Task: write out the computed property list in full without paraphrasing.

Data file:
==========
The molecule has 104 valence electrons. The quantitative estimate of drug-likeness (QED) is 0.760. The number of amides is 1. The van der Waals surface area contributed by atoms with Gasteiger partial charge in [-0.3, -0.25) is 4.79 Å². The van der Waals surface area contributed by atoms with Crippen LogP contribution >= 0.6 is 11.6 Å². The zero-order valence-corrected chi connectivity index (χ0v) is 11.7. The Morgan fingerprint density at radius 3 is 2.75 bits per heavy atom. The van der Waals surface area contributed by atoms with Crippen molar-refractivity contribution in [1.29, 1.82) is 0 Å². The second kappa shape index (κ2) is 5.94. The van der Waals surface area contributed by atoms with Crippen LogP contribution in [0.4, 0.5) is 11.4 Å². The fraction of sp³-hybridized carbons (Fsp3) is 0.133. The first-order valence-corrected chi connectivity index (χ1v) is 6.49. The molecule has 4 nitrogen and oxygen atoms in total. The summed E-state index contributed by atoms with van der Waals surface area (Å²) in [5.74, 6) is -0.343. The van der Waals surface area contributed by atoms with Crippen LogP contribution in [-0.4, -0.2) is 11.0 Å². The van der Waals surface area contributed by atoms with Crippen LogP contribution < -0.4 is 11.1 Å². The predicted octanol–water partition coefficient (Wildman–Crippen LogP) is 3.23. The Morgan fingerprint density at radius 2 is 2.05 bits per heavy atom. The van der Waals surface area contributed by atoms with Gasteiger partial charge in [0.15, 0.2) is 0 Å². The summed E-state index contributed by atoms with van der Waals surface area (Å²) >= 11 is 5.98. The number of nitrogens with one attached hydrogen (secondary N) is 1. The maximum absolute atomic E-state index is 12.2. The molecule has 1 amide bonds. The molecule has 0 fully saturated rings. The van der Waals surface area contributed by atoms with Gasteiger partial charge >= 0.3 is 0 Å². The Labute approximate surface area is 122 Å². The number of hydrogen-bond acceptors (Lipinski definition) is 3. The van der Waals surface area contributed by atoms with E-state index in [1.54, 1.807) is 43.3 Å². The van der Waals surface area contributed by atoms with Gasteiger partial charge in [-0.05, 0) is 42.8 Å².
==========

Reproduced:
The molecule has 104 valence electrons. The quantitative estimate of drug-likeness (QED) is 0.760. The number of amides is 1. The van der Waals surface area contributed by atoms with Gasteiger partial charge in [-0.3, -0.25) is 4.79 Å². The van der Waals surface area contributed by atoms with Crippen LogP contribution >= 0.6 is 11.6 Å². The zero-order valence-corrected chi connectivity index (χ0v) is 11.7. The Morgan fingerprint density at radius 3 is 2.75 bits per heavy atom. The van der Waals surface area contributed by atoms with Crippen molar-refractivity contribution in [1.29, 1.82) is 0 Å². The second kappa shape index (κ2) is 5.94. The van der Waals surface area contributed by atoms with Crippen LogP contribution in [0.4, 0.5) is 11.4 Å². The fraction of sp³-hybridized carbons (Fsp3) is 0.133. The first-order valence-corrected chi connectivity index (χ1v) is 6.49. The molecule has 4 nitrogen and oxygen atoms in total. The summed E-state index contributed by atoms with van der Waals surface area (Å²) in [5.74, 6) is -0.343. The van der Waals surface area contributed by atoms with Crippen LogP contribution in [-0.4, -0.2) is 11.0 Å². The van der Waals surface area contributed by atoms with Crippen LogP contribution < -0.4 is 11.1 Å². The predicted octanol–water partition coefficient (Wildman–Crippen LogP) is 3.23. The Morgan fingerprint density at radius 2 is 2.05 bits per heavy atom. The van der Waals surface area contributed by atoms with Gasteiger partial charge in [0.15, 0.2) is 0 Å². The summed E-state index contributed by atoms with van der Waals surface area (Å²) >= 11 is 5.98. The number of nitrogens with one attached hydrogen (secondary N) is 1. The maximum absolute atomic E-state index is 12.2. The molecule has 1 amide bonds. The molecule has 0 fully saturated rings. The van der Waals surface area contributed by atoms with Gasteiger partial charge >= 0.3 is 0 Å². The Labute approximate surface area is 122 Å². The number of hydrogen-bond acceptors (Lipinski definition) is 3. The van der Waals surface area contributed by atoms with E-state index in [1.54, 1.807) is 43.3 Å². The van der Waals surface area contributed by atoms with Gasteiger partial charge in [-0.05, 0) is 42.8 Å².